The make-whole standard of relief is the touchstone for district courts in fashioning both legal and equitable relief under the ADEA. As under other anti-discrimination statutes, victims of age discrimination are entitled to be restored to the economic position they would have occupied but for the intervening unlawful action of the employer. Rodriguez v. Taylor, 569 F.2d 1231 (3rd Cir. 1977).

In the case at bar, both Sotonyi and McArthur were employed by defendant in California at the time of their retirement. In California, individuals who receive over-payments of unemployment compensation benefits are liable to repay the amount overpaid unless all of the following conditions exist:

    (1) The overpayment was not due to fraud,
  misrepresentation, or wilful nondisclosure by the

    (2) The overpayment was received without fault
  by the person.

    (3) The recovery of the overpayment would be
  against equity and good conscience.

In the case at bar, if the claimants were not required to repay, they would be the beneficiaries of a slight windfall which would result in their being made a bit more than whole. However, it is very likely that the claimants will be required to repay the unemployment benefits which have been received as fewer than all of the conditions obviating repayment appear to be met. (While conditions (1) and (2) are met, it appears that requirement (3) is not, as recovery of the overpayments most likely would not be against equity and good conscience, especially in light of the instant proceedings.) Allowing claimants to recover as part of their back-pay award the amounts received in unemployment compensation would merely result in their being made whole. The Court therefore holds that the amount awarded claimants in back pay should be reduced by the amount each has received in pension benefits only, and not by the amount of unemployment compensation they have received. See, Kauffman v. Sidereal Corp., 695 F.2d 343, 346 (9th Cir. 1982).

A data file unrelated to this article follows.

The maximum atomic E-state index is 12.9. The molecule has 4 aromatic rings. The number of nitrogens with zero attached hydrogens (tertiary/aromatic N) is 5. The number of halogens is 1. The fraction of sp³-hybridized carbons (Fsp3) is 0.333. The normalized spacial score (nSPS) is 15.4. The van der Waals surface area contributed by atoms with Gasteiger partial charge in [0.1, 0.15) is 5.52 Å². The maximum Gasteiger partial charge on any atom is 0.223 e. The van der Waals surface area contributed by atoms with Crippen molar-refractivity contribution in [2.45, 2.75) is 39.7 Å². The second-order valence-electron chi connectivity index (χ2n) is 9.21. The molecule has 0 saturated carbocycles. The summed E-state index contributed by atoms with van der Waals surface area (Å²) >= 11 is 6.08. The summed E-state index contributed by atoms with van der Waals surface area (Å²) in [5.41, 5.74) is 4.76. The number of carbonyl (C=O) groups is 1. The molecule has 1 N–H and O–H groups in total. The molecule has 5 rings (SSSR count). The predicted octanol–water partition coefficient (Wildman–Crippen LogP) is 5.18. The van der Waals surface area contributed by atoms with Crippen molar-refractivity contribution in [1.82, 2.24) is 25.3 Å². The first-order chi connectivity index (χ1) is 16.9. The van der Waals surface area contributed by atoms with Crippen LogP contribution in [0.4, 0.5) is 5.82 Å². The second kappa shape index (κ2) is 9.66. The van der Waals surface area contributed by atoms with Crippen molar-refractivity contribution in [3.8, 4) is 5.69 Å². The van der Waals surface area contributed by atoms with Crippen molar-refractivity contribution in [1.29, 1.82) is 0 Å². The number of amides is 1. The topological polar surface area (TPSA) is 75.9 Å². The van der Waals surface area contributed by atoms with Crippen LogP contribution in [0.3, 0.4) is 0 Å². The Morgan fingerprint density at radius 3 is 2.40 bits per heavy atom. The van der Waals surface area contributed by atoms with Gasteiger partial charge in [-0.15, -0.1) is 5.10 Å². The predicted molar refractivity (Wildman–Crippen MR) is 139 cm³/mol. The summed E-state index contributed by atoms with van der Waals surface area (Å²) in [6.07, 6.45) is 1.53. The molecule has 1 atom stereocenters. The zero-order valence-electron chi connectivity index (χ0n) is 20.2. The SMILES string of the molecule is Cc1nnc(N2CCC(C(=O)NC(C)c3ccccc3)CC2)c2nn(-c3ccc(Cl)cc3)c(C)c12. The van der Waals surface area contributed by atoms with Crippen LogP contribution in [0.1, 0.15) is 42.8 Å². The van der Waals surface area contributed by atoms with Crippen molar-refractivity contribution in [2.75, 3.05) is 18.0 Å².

The Court also holds that the amount of liquidated damages should be calculated before the amount of the back pay award is reduced by the amount of the pension benefits received. In the present case, both Mr. McArthur and Mr. Sotonyi were awarded full backpay in the amounts they would have earned had they not retired. In addition, each was awarded the amount of money he had expended in insurance premiums since retirement. Finally, each was awarded liquidated damages equalling the sum of his backpay and insurance premiums.